In this new era of heightened scrutiny around illegal trade practices such as the widespread use of forced labor in Xinjiang, China and the ongoing circumvention of U.S. trade laws, Applied DNA Sciences stands at the forefront of innovation with DNA technology solutions that offer supply chain authentication.
A publicly traded company listed on the NASDAQ, Applied DNA is a new NCTO member company that has developed forensic solutions for secure supply chain traceability and brand protection, says MeiLin Wan, Vice President of Textile Sales at Applied DNA.
To watch short video on Applied DNA Sciences, click here.
The company is headquartered in Stony Brook Long Island, New York, and works in many different U.S. industries including textiles such as cotton, recycled polyester, specialty coatings, thread, apparel and footwear, as well as nutritional and pharmaceuticals, personal care and printing.
Wan says the company’s supply chain traceability solutions and forensic testing support clients in relation to verifying and preventing circumvention of the yarn forward rule of origin in free trade agreements, around issues related to complying with the Uyghur Forced Labor Prevention Act, (UFLPA) and in issues pertaining to Made in America regulations.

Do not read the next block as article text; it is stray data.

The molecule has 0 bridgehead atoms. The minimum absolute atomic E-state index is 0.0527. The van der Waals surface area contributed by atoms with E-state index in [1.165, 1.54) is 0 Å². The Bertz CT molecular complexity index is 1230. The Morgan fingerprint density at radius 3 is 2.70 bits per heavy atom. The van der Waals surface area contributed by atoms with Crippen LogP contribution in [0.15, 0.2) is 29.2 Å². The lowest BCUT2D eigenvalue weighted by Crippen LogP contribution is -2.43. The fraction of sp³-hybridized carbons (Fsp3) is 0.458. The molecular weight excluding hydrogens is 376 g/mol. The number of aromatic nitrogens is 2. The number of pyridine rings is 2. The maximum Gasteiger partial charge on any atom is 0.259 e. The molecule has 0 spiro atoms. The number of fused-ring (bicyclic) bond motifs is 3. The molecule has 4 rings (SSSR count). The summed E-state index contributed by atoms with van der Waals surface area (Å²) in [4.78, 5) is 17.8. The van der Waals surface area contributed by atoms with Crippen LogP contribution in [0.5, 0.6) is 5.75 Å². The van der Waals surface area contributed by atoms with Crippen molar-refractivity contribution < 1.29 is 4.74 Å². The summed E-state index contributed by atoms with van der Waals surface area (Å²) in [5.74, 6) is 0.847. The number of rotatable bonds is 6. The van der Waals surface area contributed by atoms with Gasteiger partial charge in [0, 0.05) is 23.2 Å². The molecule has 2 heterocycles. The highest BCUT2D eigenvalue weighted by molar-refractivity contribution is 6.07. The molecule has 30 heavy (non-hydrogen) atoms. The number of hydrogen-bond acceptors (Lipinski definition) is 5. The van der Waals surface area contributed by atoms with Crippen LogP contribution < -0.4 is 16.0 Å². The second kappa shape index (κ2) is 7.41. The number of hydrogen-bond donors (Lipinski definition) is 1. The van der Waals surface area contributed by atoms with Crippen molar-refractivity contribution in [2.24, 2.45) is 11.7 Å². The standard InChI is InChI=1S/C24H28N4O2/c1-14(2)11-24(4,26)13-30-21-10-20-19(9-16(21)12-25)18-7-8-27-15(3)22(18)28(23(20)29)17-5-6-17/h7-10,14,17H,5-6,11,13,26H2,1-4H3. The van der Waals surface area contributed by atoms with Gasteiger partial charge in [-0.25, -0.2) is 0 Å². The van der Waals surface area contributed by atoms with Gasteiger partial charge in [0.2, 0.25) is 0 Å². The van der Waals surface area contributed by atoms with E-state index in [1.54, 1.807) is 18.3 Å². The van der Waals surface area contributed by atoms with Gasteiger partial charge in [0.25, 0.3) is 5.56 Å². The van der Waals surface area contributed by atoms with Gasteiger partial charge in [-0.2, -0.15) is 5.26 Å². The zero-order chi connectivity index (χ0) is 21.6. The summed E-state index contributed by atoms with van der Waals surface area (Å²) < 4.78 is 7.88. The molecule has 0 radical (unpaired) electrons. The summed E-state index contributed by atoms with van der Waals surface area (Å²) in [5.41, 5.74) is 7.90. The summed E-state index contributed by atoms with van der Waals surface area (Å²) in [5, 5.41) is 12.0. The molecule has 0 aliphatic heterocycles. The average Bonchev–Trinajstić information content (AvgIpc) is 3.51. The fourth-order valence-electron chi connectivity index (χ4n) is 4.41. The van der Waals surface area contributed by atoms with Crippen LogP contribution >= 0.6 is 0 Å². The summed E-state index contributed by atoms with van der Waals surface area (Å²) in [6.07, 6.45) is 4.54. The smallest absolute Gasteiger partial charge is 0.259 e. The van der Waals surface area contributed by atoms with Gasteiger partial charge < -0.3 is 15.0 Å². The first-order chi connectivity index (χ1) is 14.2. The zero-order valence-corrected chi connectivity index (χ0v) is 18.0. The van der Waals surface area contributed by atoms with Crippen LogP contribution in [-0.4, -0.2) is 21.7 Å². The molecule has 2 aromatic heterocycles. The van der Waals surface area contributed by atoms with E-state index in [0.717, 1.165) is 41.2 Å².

Applied DNA’s forensic analysis and DNA tagging has become all the more critical in the wake of heightened government scrutiny of abhorrent conditions and forced labor practices in Xinjiang, China, and the abuse of Uyghur Muslim minorities in internment camps forced to make apparel, footwear and other consumer products for scores of global companies.
See a recent op-ed by Applied DNA Sciences CEO James Hayward, “Stopping Uyghur Forced Labor Imports: A Made-in-America Solution,” in Sourcing Journal here.
In addition to partnering with commercial brands and companies, Applied DNA is also a federal and New York state contractor. The company also provides COVID PCR testing for public universities such as the City University of New York (CUNY) and the State University of New York (SUNY) Stony Brook, and private industry.
NCTO sat down with MeiLin Wan for a Q&A to discuss the ever- growing importance of traceability in supply chains in light of stepped up enforcement of goods made with forced labor and ongoing scrutiny of trade rule circumvention.
NCTO: In a climate of heightened scrutiny of illegal trade practices and labor abuses in the global supply chain, how important are your services and what do you provide?
WAN: Applied DNA provides secure supply chain traceability solutions as well as forensic testing support for clients specifically in relation to the yarn forward rule of origin, as well issues relate to the Uyghur Forced Labor Prevention Act and other Made in America regulations.
Some of the material we work with and do testing for includes cotton, recycled polyester, leather, down and feather, and specialty coatings. We also provide advanced identification solutions for sew and embroidery thread.
You can see there is wide range of different security and authenticity applications related to the use of our platform technology, which we call “CertainT”. Because there is so much uncertainty in supply chains today, the platform was aptly named “CertainT” to provide traceability transparency and trust within supply chains at any point in the supply chain in any area of textiles.